Fiber types are denoted with capital letters (IIA, IIAB, etc.) whereas MHC is small letters. MHC IId/x has been found in many mammals, was first found in the diaphragm (hence the “d”). Again, sprinters will have a lot of IIa, some I, and likely little else.
Andersen JL ; Klitgaard H ; Saltin B
Affiliation: August Krogh Institute, University of Copenhagen, Denmark.
Title: Myosin heavy chain isoforms in single fibres from m. vastus lateralis of sprinters: influence of training.
Source: Acta Physiol Scand (Acta physiologica Scandinavica.) 1994 Jun; 151(2): 135-42
Additional Info: ENGLAND
Standard No: ISSN: 0001-6772; 1365-201X; NLM Unique Journal Identifier: 0370362
Abstract: The myosin heavy chain (MHC) composition of single fibres from m. vastus lateralis of a group of male sprint athletes (n = 6) was analysed, before and after a three months period of intensive strength- and interval-training, using a sensitive gel electrophoretic technique. Significant improvements were observed after training in almost all of a series of performance tests. After training the sprinters revealed a decrease in fibres containing only MHC isoform I (52.0 +/- 3.0% vs. 41.2 +/- 4.7% (mean +/- SE) (P < 0.05)) and an increase in the amount of fibres containing only MHC isoform IIA (34.7 +/- 6.1% vs. 52.3 +/- 3.6% (P < 0.05)). Fibres showing co-existence of MHC isoforms IIA and IIB decreased with training (12.9 +/- 5.0% vs. 5.1 +/- 3.1% (P < 0.05)). Only one out of 1000 fibres analysed contained only MHC isoform IIB. In contrast, a higher amount of type IIB fibres (18.8 +/- 3.6% vs. 10.5 +/- 3.9%, (P < 0.05)) was observed with myofibrillar ATPase histochemistry. The majority of histochemically determined type IIB fibres of sprinters seems therefore to contain both MHC isoforms IIA and IIB. Sprint-training appears to induce an increased expression of MHC isoform IIA in skeletal muscles. This seems related to a bi-directional transformation from both MHC isoforms I and IIB towards MHC isoform IIA.
The point is, whether you are faster or slower as a result of training, porbably has little or nothing to do with your fiber type. Even endurance athletes have a IIb to IIa conversion. Fast or slow, well trained people have little IIb MHC or IIB fibers. Can you tell me where I can find the reference to the slowest IIB being the same speed as the fastest type I? I am interested as I was not aware of that. Bottinelli has shown that IIa and IIb fibers overlap in unloaded shortening velocity, but that overlap is explained (r=.9) by MLC expression.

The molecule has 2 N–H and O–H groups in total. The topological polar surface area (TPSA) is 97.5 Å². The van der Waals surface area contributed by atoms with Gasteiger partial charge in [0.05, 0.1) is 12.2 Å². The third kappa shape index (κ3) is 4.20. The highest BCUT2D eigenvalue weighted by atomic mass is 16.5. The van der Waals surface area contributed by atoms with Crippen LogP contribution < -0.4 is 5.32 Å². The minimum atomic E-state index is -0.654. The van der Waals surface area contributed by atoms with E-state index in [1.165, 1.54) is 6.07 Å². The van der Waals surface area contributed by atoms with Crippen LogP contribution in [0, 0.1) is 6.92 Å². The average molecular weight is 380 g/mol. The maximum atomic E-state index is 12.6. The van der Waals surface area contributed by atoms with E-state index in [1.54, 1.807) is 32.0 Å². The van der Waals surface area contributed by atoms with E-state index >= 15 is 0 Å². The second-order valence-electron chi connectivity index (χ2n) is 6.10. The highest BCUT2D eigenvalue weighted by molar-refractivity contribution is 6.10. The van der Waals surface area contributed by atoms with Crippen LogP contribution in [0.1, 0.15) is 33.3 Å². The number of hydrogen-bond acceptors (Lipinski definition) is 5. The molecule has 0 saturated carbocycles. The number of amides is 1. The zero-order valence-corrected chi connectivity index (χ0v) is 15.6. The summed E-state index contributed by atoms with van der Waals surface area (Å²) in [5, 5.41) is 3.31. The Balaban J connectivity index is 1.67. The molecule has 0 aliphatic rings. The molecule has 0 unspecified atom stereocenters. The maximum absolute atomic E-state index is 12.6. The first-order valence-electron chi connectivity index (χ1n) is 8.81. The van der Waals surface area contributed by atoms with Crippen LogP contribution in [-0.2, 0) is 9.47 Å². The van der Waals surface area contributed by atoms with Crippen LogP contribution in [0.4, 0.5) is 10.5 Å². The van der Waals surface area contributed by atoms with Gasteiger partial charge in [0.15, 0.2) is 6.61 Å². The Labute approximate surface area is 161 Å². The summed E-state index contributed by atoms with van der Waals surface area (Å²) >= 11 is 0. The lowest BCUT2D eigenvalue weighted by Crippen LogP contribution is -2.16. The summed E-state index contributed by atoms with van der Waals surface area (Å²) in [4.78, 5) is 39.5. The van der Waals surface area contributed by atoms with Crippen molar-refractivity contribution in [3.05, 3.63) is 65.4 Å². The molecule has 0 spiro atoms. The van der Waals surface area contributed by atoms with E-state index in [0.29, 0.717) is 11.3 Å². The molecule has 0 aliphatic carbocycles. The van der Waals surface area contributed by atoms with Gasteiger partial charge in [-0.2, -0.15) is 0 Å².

I am not convinced that fiber type tells you all that much. Percent area may be a good indicator, but we cannot separate out the influence of the nervous system.
I was answering the sceanrio above. Whether fast fibres have converted and are still explosive. Probably yes to the conversion and slowing in speed. The reason I used the Staron article was to make the point that fibre conversions are reversible in adults and so he could regain his speed again if he trained more specifically as a sprinter. Some seem to believe that fibre conversions once intiated are irreversible, which is not the case. This was the point I was trying to make.
There are different types of type ii such as iia, iia/b, iib, iix (iix not yet confirmed in human subjects but in Rats), no one knows precisely which set of subtypes are most important to or abundant in sprinters. I was not trying to say that iib are predominant in trained sprinters just the fact that conversion is reversible and so any specific adaptations made by other training not similar to sprinting can be reversed by proper training. Also the Guassian curve will apply to even fast fibres, what I mean is a percentile of type ii will contract as slowly as the fastest type i fibres; and so it is not correct to say that in-vivo performances do not support the speed contractions of iia and iib, as found in in-vitro. The guassian curve applies even to fast fibres, some will be almost predestrian others as fast as the proverbial off a shovel in in-vivo. So it is fair to say that most likely a sprinters fast fibres are operating in the higher levels of fast fibre speeds and a middle/long distance in the lower percentiles.[/QUOTE]